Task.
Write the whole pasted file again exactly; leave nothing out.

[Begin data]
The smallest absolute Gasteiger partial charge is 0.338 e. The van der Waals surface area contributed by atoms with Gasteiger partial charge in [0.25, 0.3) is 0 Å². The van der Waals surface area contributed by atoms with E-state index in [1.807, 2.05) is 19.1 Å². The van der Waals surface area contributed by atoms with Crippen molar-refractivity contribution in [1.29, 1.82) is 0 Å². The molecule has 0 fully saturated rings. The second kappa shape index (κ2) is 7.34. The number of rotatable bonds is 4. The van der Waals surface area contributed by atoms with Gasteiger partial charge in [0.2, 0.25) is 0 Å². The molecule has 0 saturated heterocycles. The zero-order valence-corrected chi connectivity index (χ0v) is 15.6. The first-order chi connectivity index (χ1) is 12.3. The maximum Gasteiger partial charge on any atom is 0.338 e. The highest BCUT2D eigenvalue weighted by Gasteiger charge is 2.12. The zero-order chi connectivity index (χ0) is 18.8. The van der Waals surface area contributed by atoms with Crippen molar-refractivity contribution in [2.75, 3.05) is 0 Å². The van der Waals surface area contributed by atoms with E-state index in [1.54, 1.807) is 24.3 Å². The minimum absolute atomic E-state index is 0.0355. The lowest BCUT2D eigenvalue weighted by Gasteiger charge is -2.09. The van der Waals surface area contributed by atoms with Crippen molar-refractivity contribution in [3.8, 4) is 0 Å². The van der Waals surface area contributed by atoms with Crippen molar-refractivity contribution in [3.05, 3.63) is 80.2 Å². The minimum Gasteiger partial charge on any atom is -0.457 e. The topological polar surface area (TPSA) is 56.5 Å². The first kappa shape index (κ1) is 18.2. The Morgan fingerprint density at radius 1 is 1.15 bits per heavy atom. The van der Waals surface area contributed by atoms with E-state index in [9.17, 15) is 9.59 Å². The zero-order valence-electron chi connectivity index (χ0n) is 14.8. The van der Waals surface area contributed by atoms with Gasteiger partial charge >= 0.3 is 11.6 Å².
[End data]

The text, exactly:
The smallest absolute Gasteiger partial charge is 0.338 e. The van der Waals surface area contributed by atoms with Gasteiger partial charge in [0.25, 0.3) is 0 Å². The van der Waals surface area contributed by atoms with E-state index in [1.807, 2.05) is 19.1 Å². The van der Waals surface area contributed by atoms with Crippen molar-refractivity contribution in [1.29, 1.82) is 0 Å². The molecule has 0 fully saturated rings. The second kappa shape index (κ2) is 7.34. The number of rotatable bonds is 4. The van der Waals surface area contributed by atoms with Gasteiger partial charge in [0.2, 0.25) is 0 Å². The molecule has 0 saturated heterocycles. The zero-order valence-corrected chi connectivity index (χ0v) is 15.6. The first-order chi connectivity index (χ1) is 12.3. The maximum Gasteiger partial charge on any atom is 0.338 e. The highest BCUT2D eigenvalue weighted by Gasteiger charge is 2.12. The zero-order chi connectivity index (χ0) is 18.8. The van der Waals surface area contributed by atoms with Crippen molar-refractivity contribution in [2.75, 3.05) is 0 Å². The van der Waals surface area contributed by atoms with E-state index in [1.54, 1.807) is 24.3 Å². The minimum absolute atomic E-state index is 0.0355. The lowest BCUT2D eigenvalue weighted by Gasteiger charge is -2.09. The van der Waals surface area contributed by atoms with Crippen molar-refractivity contribution in [3.8, 4) is 0 Å². The van der Waals surface area contributed by atoms with Crippen molar-refractivity contribution in [3.05, 3.63) is 80.2 Å². The minimum Gasteiger partial charge on any atom is -0.457 e. The topological polar surface area (TPSA) is 56.5 Å². The first kappa shape index (κ1) is 18.2. The Morgan fingerprint density at radius 1 is 1.15 bits per heavy atom. The van der Waals surface area contributed by atoms with E-state index in [9.17, 15) is 9.59 Å². The zero-order valence-electron chi connectivity index (χ0n) is 14.8. The van der Waals surface area contributed by atoms with Gasteiger partial charge >= 0.3 is 11.6 Å².